Not surprisingly, the good folks at Jones, Day, Munger, Tolles, and Latham & Watkins, and every other behemoth law firm representing the tobacco companies here today, feel that the language above precludes the states from regulating virtually anything to do with smoking. Sutton says it was a "bargain" struck between Congress and the cigarette companies when FCLAA was amended in 1969. No advertising of smokes on television and radio, in exchange for a blanket ban on state regulation of other kinds of ads.

Breyer points out that the petitioners' maps suck. How is he supposed to figure out what proportion of Massachusetts is affected if he can't even find Worcester on their damn maps? Sutton then turns to the speech issue and explains that if racist speech and "fighting words" warrant strict scrutiny (the highest order of governmental protection), why is commercial speech accorded less protection? Here is where Ginsburg reminds Sutton that smoking is more dangerous than "sticks and stones may break my bones."

Smoking is probably also more dangerous than a beating with actual sticks and stones, but Ginsburg is too subtle to tell us that.

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"There is no vice exception to the First Amendment," thunders Sutton (except he thunders very softly because both he and William Porter, the assistant attorney general from Massachussets, speak so softly, you might think a baby was napping in the clerk's alcove this morning).

"Speak up!" hollers Justice O'Connor at Porter.

Big Tobacco is walking a thin line today because it must argue for the right to produce glossy adds that—if spectacularly effective—will lead millions more American citizens to a slow painful death from lung cancer. It's tough to make that sympathetic. The Massachusetts regulations came into effect in part because when the luscious smoking billboards came down pursuant to the 1998 national settlement, billions of dollars of tobacco money went to putting luscious smoking ads in convenience stores, bus shelters, and other places kids hang out. Tobacco companies spend millions to addict new smokers, the same way gun companies spend millions to hook new killers. But so long as it's legal to smoke and kill, they have the right to advertise. Really, the court is simply deciding how effective they're going to let the ads for lethal, legal, products be.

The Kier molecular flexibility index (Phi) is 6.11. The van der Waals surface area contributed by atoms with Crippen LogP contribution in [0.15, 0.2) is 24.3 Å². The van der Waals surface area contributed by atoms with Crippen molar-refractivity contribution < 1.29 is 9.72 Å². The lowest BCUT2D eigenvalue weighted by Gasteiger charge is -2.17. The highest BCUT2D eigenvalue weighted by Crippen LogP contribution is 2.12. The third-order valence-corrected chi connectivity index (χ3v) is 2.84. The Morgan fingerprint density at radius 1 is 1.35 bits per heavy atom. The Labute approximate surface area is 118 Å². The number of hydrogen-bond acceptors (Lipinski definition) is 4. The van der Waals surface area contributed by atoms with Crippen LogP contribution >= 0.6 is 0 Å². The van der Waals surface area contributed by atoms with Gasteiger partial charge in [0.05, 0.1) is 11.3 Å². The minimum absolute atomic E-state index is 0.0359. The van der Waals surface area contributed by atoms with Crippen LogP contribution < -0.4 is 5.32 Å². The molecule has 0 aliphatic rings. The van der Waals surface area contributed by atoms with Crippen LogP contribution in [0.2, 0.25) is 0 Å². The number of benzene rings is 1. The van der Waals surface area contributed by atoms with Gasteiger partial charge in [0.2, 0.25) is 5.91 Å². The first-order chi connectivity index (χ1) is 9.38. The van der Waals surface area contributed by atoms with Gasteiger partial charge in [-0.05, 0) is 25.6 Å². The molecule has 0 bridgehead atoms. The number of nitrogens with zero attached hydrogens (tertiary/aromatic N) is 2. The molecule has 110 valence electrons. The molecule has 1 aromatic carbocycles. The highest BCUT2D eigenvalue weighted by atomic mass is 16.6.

Justice Stevens, patron saint of children and, well, me, asks Sutton: "What is the message your advertising tries to convey?

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Sutton: "Brand loyalty."

Stevens: "ONLY brand loyalty?"

Sutton: "Yes."

Souter tags in: "If that were so, you'd only need the name and image of your product." He adds that it's not necessary to post ads that say "Smart Kids Smoke" or feature "Wind in the Willows characters" to show that cigarette ads target kids. Ads show "people in country suits, bars, and beaches doing healthy and sophisticated things."

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Scalia goes for the glove-save by reminding Sutton that ads can say "Smoking ain't so bad. It's worth it," and they'd be permissible too. Advertising is legal.

William Porter, arguing for the state of Massachusetts, has a tough time parsing the "based on smoking and health" language in the pre-emption statute. A good deal of wrangling about the legislative history of the text ensues. Porter then concedes to Breyer and Kennedy that Massachusetts could ban all smoking and cigarette ads without violating the pre-emption statute. Four justices' jaws hit the bench.

Barbara Underwood, the acting solicitor general, is given 10 minutes to support Massachusetts. With a minute before the buzzer, the booming, cartilage-crushing voice of Clarence Thomas rings out. Even though he already spoke once last term. He offers a hypothetical: "What if we learned that eating at fast-food joints, like McDonald's, causes health problems for kids." He wonders what principle Underwood would use to distinguish regulating McDonald's ads from regulating Joe Camel.

"It's the distinction between a wide variety of health dangers and the unparalleled magnitude of the smoking problem," she replies, especially in this "critical window of 14.5 to 18." Smoking is different enough to warrant ad regulation, she's saying, but not different enough to be illegal.

Smoking is different for Thomas, because last year in a speech he reamed the Supreme Court press corps for reporting in the {{FDA-tobacco case#35174:iMsg=4}} how many justices smoked. It's irrelevant, he feels. He smokes, by the way.

What possessed Thomas to speak on the last day of oral argument this term? The indignity of the Big Mac? The insipidness of the Filet-O-Fish? The wilted lettuce leaf that is the commercial-speech jurisprudence of the First Amendment? Or the fact that he understands the paradox underlying this mess of a case: Smoking, like McDonald's, can kill you without ever breaking a law.